December 11/Akron, Ohio/The Daily Reporter-- Researchers at The Ohio State University Comprehensive Cancer Center-Arthur G. James Cancer Hospital and Richard J. Solove Research Institute are urging families to save more space on their plates for colorful fruits and vegetables.

The researchers say brightly colored natural foods including tomatoes, broccoli and berries are rich in phytochemicals, a compound that has been found to have cancer-fighting properties.

One food source that may be helpful in cancer prevention is abundant in Ohio: soybeans. The problem is, most people don’t like the taste of soy.

“Many Americans don’t like the taste of soy itself, such as in a traditional Asian food like tofu, so we’re also using advanced food technology and processing to create new cancer-fighting combinations that can be used in clinical trials for specific cancers,” said Steven Clinton, program leader of molecular carcinogenesis and chemoprevention at OSUCCC-James. “Our team is thinking of food in a new way, utilizing traditional plant breeding to create new strains that boost a food’s natural anti-cancer compounds.”

He said that at the James some prostate cancer patients in clinical trials are testing the center’s soy-tomato juice and soy-almond bread to see if they have enhanced anti-cancer properties.

In keeping with food’s connection to cancer, patients, survivors and other community members have started a new Survivors Garden, a two-acre farm on Ohio State’s agriculture campus where vegetables and fruits are grown.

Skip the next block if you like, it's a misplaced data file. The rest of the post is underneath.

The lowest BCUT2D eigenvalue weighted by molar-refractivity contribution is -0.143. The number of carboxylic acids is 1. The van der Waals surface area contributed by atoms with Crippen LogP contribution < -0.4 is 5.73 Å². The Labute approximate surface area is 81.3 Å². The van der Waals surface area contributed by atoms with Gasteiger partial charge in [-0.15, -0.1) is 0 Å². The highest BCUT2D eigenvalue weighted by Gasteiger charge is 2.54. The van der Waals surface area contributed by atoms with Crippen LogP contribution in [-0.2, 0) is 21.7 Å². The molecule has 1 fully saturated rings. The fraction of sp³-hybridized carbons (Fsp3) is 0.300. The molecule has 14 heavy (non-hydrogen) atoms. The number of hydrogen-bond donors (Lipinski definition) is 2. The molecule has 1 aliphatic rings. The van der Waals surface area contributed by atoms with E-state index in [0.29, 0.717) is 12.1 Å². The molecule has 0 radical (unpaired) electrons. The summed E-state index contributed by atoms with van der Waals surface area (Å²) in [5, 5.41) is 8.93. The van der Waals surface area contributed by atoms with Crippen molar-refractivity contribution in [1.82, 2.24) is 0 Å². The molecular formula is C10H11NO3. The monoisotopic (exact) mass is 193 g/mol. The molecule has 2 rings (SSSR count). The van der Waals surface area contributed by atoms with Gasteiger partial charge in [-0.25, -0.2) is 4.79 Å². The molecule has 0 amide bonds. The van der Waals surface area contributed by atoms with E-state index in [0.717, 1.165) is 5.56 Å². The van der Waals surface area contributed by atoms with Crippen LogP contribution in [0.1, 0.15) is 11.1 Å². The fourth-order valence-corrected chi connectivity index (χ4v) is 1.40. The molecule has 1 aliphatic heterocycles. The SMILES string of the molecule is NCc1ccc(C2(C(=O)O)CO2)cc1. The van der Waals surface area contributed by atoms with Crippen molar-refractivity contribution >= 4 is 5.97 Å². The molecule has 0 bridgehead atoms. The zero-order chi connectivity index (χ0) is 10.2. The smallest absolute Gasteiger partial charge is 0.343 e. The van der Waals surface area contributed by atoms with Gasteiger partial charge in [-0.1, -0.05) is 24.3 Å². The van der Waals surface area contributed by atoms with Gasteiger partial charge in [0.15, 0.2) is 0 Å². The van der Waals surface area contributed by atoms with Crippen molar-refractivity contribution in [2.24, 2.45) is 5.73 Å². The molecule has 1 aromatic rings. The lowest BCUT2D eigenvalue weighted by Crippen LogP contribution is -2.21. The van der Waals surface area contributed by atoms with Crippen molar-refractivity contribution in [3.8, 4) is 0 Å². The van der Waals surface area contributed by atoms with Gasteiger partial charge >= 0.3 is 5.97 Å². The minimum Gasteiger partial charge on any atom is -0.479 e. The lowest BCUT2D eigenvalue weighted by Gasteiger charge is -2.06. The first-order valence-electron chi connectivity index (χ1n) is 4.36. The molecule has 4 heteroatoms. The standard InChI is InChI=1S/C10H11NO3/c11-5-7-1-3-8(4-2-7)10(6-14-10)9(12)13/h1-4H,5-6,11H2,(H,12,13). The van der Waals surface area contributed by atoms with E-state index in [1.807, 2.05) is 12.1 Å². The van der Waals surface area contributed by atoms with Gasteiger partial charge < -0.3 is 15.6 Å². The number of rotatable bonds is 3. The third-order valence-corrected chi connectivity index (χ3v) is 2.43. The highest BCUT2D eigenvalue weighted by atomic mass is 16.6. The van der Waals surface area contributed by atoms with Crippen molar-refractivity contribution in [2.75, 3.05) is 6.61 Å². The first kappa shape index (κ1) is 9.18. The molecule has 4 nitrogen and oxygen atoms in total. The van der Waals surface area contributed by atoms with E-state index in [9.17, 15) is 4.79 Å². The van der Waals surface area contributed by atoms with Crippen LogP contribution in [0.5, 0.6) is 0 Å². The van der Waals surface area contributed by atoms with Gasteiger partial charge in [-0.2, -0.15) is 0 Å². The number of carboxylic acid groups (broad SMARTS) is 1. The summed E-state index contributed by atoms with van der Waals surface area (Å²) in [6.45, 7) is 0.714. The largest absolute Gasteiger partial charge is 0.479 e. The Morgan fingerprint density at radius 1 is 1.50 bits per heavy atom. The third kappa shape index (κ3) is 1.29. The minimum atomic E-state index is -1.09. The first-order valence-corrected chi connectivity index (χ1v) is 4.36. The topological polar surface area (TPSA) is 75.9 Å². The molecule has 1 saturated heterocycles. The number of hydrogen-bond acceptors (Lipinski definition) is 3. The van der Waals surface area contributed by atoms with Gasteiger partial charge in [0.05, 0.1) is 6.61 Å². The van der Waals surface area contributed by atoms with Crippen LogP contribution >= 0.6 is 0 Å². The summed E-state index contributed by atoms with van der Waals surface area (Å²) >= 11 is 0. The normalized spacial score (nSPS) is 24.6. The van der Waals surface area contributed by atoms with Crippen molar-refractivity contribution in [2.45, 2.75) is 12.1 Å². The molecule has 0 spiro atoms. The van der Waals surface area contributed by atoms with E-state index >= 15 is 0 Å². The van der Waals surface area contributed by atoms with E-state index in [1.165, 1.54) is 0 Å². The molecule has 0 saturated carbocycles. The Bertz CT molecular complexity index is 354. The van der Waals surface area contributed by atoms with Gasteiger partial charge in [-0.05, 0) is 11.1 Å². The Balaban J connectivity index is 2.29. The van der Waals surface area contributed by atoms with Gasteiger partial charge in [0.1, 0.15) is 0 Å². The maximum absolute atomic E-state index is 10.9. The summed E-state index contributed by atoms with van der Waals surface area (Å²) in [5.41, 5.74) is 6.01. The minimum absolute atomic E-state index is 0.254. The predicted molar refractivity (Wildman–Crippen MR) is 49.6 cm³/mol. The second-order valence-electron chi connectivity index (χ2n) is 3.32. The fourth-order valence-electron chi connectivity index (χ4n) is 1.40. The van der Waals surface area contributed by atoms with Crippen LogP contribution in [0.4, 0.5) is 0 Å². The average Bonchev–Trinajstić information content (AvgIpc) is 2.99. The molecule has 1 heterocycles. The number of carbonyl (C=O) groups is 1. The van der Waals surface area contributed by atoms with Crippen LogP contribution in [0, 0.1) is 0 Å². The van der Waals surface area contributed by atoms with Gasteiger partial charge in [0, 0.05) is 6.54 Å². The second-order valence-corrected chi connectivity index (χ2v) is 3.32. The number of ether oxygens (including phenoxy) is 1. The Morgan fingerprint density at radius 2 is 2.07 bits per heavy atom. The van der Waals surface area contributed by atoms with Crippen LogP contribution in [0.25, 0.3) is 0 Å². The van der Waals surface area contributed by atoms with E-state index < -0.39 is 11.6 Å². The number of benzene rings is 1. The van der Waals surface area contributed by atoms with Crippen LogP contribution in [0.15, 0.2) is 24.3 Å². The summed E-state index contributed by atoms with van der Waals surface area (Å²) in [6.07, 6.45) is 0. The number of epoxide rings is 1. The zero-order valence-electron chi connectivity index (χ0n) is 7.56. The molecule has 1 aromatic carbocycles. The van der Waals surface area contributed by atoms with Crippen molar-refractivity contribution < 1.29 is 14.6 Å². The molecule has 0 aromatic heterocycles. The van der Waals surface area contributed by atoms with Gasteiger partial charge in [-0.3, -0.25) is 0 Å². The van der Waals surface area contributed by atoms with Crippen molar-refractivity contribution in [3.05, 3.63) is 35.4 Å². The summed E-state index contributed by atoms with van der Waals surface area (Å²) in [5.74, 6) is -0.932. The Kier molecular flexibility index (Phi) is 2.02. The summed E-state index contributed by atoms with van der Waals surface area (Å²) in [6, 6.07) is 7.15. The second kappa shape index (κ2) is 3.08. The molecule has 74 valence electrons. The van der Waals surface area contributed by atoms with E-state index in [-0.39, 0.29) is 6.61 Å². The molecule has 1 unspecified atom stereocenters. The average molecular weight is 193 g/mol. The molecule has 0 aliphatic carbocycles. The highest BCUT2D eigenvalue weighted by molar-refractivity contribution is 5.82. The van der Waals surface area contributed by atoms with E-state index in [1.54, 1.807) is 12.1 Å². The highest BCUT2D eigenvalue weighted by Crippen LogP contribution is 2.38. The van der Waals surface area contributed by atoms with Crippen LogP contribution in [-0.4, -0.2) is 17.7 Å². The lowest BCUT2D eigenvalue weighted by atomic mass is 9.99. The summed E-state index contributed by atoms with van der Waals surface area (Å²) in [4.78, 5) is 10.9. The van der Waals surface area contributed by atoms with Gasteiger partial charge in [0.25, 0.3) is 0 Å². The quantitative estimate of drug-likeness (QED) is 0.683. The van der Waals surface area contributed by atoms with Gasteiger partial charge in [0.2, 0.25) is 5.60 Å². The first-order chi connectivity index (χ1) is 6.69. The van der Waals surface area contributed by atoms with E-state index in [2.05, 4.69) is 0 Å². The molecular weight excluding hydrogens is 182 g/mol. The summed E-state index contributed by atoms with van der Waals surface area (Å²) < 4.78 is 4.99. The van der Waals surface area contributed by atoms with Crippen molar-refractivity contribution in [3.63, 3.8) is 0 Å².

The program started last spring to enhance education efforts for patients and the community. Gardeners also learn from hospital chefs and dieticians how to make the most of each food they harvest.

“An experience with cancer can be turned into a very teachable moment,” said Clinton. “It’s a time when folks really do re-evaluate their lifestyle, diet and nutrition.”

Ohio State researchers want to stress the benefits of fruits and vegetables that go beyond their nutrients.

Clinton said the phytochemicals being studied work many ways to impact health, such as antioxidants, anti-inflammatories and immune system regulators, for example.

“Eating a variety of fruits and vegetables, a rainbow of colors, will help these various phytochemicals work together and promote health,” said Clinton.

Also, in September a group of five Ohio- and Indiana-based cooperatives launched a new program called Growing the Cure, which encourages a collaborative effort to fund food research for cancer prevention.

“(The) three sturdy legs ... important in cancer research (are) prevention, early detection and treatment. All three aspects must work together to gain success in finding a cure,” said Clinton.